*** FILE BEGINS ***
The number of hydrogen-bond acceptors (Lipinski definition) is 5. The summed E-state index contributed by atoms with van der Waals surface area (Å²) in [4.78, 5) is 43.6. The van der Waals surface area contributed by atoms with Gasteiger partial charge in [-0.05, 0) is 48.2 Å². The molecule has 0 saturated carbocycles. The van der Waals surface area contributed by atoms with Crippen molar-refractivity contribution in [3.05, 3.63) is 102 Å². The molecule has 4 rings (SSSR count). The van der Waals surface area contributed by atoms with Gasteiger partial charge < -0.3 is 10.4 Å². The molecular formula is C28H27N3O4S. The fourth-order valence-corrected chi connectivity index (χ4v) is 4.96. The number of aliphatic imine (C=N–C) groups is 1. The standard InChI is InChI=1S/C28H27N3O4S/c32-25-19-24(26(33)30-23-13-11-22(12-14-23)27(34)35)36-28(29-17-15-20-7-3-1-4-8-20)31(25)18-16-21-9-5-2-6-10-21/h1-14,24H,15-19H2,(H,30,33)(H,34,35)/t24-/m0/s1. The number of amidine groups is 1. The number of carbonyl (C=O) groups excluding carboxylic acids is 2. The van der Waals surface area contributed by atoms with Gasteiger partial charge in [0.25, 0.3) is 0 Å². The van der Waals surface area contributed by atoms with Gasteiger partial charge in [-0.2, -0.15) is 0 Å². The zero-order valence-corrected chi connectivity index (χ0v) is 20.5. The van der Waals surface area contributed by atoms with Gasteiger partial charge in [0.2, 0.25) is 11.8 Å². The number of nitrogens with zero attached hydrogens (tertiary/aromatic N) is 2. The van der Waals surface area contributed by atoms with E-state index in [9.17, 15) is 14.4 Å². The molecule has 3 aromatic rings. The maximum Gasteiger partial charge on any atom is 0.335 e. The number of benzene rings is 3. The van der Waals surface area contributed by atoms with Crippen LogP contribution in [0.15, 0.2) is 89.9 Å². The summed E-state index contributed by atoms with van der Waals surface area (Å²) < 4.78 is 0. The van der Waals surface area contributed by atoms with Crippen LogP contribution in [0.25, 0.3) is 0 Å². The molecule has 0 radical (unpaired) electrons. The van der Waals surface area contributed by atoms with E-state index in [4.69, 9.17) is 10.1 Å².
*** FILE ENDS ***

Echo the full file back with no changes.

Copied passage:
The number of hydrogen-bond acceptors (Lipinski definition) is 5. The summed E-state index contributed by atoms with van der Waals surface area (Å²) in [4.78, 5) is 43.6. The van der Waals surface area contributed by atoms with Gasteiger partial charge in [-0.05, 0) is 48.2 Å². The molecule has 0 saturated carbocycles. The van der Waals surface area contributed by atoms with Crippen molar-refractivity contribution in [3.05, 3.63) is 102 Å². The molecule has 4 rings (SSSR count). The van der Waals surface area contributed by atoms with Gasteiger partial charge < -0.3 is 10.4 Å². The molecular formula is C28H27N3O4S. The fourth-order valence-corrected chi connectivity index (χ4v) is 4.96. The number of aliphatic imine (C=N–C) groups is 1. The standard InChI is InChI=1S/C28H27N3O4S/c32-25-19-24(26(33)30-23-13-11-22(12-14-23)27(34)35)36-28(29-17-15-20-7-3-1-4-8-20)31(25)18-16-21-9-5-2-6-10-21/h1-14,24H,15-19H2,(H,30,33)(H,34,35)/t24-/m0/s1. The number of amidine groups is 1. The number of carbonyl (C=O) groups excluding carboxylic acids is 2. The van der Waals surface area contributed by atoms with Gasteiger partial charge in [0.25, 0.3) is 0 Å². The van der Waals surface area contributed by atoms with Gasteiger partial charge in [-0.2, -0.15) is 0 Å². The zero-order valence-corrected chi connectivity index (χ0v) is 20.5. The van der Waals surface area contributed by atoms with Gasteiger partial charge in [0.2, 0.25) is 11.8 Å². The number of nitrogens with zero attached hydrogens (tertiary/aromatic N) is 2. The van der Waals surface area contributed by atoms with E-state index in [9.17, 15) is 14.4 Å². The molecule has 3 aromatic rings. The maximum Gasteiger partial charge on any atom is 0.335 e. The number of benzene rings is 3. The van der Waals surface area contributed by atoms with Crippen LogP contribution in [0.15, 0.2) is 89.9 Å². The summed E-state index contributed by atoms with van der Waals surface area (Å²) < 4.78 is 0. The van der Waals surface area contributed by atoms with Crippen LogP contribution in [0.25, 0.3) is 0 Å². The molecule has 0 radical (unpaired) electrons. The van der Waals surface area contributed by atoms with E-state index in [4.69, 9.17) is 10.1 Å².